A Courtyard Tale

It began innocently enough.

i have been absent from my site for a while. i had a lot i wanted to write (oh why, oh why do i feel compelled to write?) but all of that lot was going to take some time, and i got into this book writing thing, kicking it into high gear for a change, and so i didn’t write here and didn’t hit the post button.

So today, i decided after a bit of book writing, i would do home tasks. By my count this morning, there were about seven hundred and fifty-six, but i haven’t asked Maureen about what she would like me to do for about a week, so i suspect the number has doubled.

We have this courtyard, see. Our garage is in front (i still want my garage in the back. i have had that twice. Once on Castle Heights Avenue before my parents added on the family room and the carport, and then in Bryan, Texas: our house would meet my hopes and dreams if it was flipped and the garage was in the back, but they don’t do that out here in the Southwest corner nor pretty much anywhere else anymore) and the breezeway leads to a hall entrance and a courtyard with the front door into the living room and dining room. It’s a nice courtyard with a history.

We broke damn near every rule for buying a house when we bought this house twenty-eight years ago. i mean we were out for a drive, saw it and the sign, looked inside, and said to each other we want this house. So we bought it. Shouldn’t have, not with breaking rules and all. One of the best things we have ever done…except it’s getting old, so are we, and now the upkeep is eating into my playtime, time wise and money wise.

One of the culprits is the courtyard. i love the courtyard. We don’t use it enough. We should sit out there. We rarely do. When we were house poor after we bought this house against the rules, we looked out into the dirt courtyard for as long as we could stand it, and then we broke some more rules and had it landscaped. Pretty, of course.

My parents helped. We had started. Had the concrete poured (the actual beginning of this tale) and Maureen found the perfect tile for the stoop and the edge of the concrete. “Adaquin” i think they called it. One of a kind from a mine in Mexico. Of course, expensive. Maureen found it. We suffered in our decision until my folks came out for their winter outing, which they did for about 15 years. Somehow, we found a shop in Tecate, across a hole-in-the-wall border crossing about thirty miles dead east from Tijuana. Quaint place then. The knock-off concrete tile looked great. Mother and Daddy bought it for us for my birthday.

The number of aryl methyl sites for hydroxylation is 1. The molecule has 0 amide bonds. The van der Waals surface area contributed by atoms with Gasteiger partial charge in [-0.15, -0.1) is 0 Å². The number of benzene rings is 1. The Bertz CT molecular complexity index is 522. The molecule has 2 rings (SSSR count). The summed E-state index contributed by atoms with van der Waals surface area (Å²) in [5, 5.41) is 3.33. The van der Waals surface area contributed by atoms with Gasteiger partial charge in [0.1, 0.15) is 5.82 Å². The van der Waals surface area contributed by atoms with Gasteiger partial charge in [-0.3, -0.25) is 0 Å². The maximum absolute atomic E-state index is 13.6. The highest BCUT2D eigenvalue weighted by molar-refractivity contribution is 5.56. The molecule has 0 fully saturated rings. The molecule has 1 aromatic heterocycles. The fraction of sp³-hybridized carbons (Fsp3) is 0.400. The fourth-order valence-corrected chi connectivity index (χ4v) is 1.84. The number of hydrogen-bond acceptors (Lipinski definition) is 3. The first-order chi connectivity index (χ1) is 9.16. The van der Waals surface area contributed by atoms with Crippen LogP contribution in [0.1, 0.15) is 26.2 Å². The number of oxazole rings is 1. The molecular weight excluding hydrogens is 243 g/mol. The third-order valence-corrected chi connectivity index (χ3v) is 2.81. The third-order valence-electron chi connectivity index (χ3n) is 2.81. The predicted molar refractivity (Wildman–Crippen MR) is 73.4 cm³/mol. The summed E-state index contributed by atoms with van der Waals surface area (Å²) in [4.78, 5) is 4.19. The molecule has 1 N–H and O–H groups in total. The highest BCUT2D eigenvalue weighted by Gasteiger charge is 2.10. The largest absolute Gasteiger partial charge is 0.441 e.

They delivered the pallets on our driveway. My father and i laid the tile. It was mostly him. We built the center planter together but he did most of the tile work. Nice place. Good job.  But the bozo concrete company supposedly had this beautiful colored concrete. It looked like it had the measles. So i painted it.

i painted it three more times, sometimes with primer, other times just paint like they told me to do. It never met our expectations. Then the years came and the knock-off concrete tiles begin to show they were made of concrete. i did not like the courtyard. It looked forlorn. The concrete tiles were fading; the concrete was rising to the surface. Gray. Ugh. The paint jobs didn’t hold. About five different paint jobs including the primers and several combinations of the various attempts made the original measles look look healthy.

Now we have a grand plan. We are going to put flagstone in the patio. When we can afford it. i have calculated that will be in about 2040 when i am ninety-six. So i came up with an interim plan. i would paint it again. With a better product now available. One problem: Maureen had to pick the paint and she wasn’t really enthused about my plan. After all, she wanted flagstone. So i brought home a brochure with very small paint samples. She picked one out. Gray. i like earth colors. She likes gray. i, of course, said okay.